The first Phenom-based PC we could test -- a $999 CyberPower Gamer Ultra CF 3870, featuring a 2.3-GHz Phenom 9600 and an ATI Radeon HD 3870 graphics card -- didn't fare much better with its score of 95.
AMD currently has no answer to Intel's SSE4 instructions for accelerating specific multimedia operations, which may widen the performance gap further in selected applications. On the other hand, unlike Intel's quad-core models, which are basically two dual-core CPUs using a shared bus interface, Phenom has four distinct cores, which should offer benefits. The performance comparison may evolve as more applications begin taking advantage of multimedia instructions such as SSE and leveraging more than two CPU cores, but given the size of Intel's head start, it's unlikely that AMD will be able to truly close the gap.
At AMD's Phenom launch event in November, we also tested a 2.6-GHz Phenom 9900-based system featuring two of ATI's recently released Radeon HD 3850 graphics cards, an MSI motherboard using AMD's 790FX chip set, and 2GB of DDR2-1066 RAM. On WorldBench 6 Beta 2, AMD's test system received a score of 105, significantly faster than the 93 posted by a Polywell 580CF-2900 with AMD's last-generation 3-GHz Athlon 64 X2 6000+, though not nearly the 32 percent gain that AMD touts. While representing an impressive boost over AMD's previous CPUs, it's nowhere near enough to make Intel sweat.
All things considered, 2007 probably wasn't AMD's favorite year. In fact, things haven't been sunshine and roses for the company since the middle of 2006, when Intel introduced its Core 2 Duo CPUs. After three years as the performance champ, AMD was suddenly getting its clock cleaned, so to speak: When running at the same clock speed, Core 2 Duo chips were anywhere from 10 to nearly 20 per cent faster than comparable Athlon 64 X2 processors.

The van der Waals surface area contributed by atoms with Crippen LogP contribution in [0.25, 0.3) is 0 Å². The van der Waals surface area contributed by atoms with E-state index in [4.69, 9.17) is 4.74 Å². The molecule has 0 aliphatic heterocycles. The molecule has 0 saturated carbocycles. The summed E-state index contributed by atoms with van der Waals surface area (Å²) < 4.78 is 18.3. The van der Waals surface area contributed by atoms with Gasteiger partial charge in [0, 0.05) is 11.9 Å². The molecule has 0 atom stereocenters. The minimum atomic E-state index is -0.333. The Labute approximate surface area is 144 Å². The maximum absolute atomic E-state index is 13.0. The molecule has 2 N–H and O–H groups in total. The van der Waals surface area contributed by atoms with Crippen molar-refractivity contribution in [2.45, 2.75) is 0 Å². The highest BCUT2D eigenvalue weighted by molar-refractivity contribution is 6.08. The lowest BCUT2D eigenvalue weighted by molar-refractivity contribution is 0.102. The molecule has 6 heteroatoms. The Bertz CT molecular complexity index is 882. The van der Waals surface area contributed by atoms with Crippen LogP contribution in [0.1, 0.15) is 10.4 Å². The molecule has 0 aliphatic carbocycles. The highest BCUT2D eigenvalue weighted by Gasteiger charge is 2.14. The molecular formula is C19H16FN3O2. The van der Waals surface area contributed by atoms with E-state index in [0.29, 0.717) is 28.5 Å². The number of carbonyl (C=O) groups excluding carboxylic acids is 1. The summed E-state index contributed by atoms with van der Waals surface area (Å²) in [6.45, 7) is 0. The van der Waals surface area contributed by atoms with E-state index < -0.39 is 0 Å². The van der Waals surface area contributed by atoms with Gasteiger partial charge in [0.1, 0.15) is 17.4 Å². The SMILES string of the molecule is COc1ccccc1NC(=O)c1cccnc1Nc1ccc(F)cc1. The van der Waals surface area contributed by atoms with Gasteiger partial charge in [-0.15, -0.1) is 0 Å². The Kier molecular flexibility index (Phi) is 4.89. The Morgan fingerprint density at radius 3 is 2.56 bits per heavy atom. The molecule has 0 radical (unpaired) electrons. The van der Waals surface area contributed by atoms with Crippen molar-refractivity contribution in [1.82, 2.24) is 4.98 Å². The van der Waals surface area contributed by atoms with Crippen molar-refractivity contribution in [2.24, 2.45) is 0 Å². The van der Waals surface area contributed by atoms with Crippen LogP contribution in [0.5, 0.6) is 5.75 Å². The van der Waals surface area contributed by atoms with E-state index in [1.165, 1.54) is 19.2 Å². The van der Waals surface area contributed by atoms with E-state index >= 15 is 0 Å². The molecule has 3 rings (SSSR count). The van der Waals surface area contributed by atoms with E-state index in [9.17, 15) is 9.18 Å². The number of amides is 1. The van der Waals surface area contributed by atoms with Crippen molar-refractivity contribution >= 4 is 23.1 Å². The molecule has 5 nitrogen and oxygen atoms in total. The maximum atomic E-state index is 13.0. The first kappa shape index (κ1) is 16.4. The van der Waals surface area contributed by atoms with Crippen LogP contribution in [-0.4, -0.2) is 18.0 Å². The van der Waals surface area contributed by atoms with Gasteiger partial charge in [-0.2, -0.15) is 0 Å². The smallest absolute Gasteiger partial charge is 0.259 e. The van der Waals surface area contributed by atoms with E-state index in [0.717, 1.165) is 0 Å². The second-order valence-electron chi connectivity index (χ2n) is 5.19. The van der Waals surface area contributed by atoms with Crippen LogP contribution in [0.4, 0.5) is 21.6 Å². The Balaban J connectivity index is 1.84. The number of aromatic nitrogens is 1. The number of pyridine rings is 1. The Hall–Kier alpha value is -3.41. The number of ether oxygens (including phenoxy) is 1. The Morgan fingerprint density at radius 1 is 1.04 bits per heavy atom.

Not only that, but almost immediately after AMD's $5.4 billion acquisition of GPU and chip set vendor ATI, that company slid well back in its own performance race with nVidia. The acquisition gave AMD expertise in GPUs and chip sets, plus independence from nVidia--a longtime ally that had started supporting Intel the year before--but it added to the perception of AMD as firmly occupying second place. Losing money for several straight quarters hasn't helped, either.
In 2007 AMD also fell increasingly behind in the competition for better process technology. Intel manufactures its Penryn chips using a 45-nanometer process, which allows the company to pack in more transistors per square millimeter than in the 65nm process AMD is introducing with its Phenom chips. That can translate to more chips per slab of silicon for cheaper production, giving Intel yet another advantage.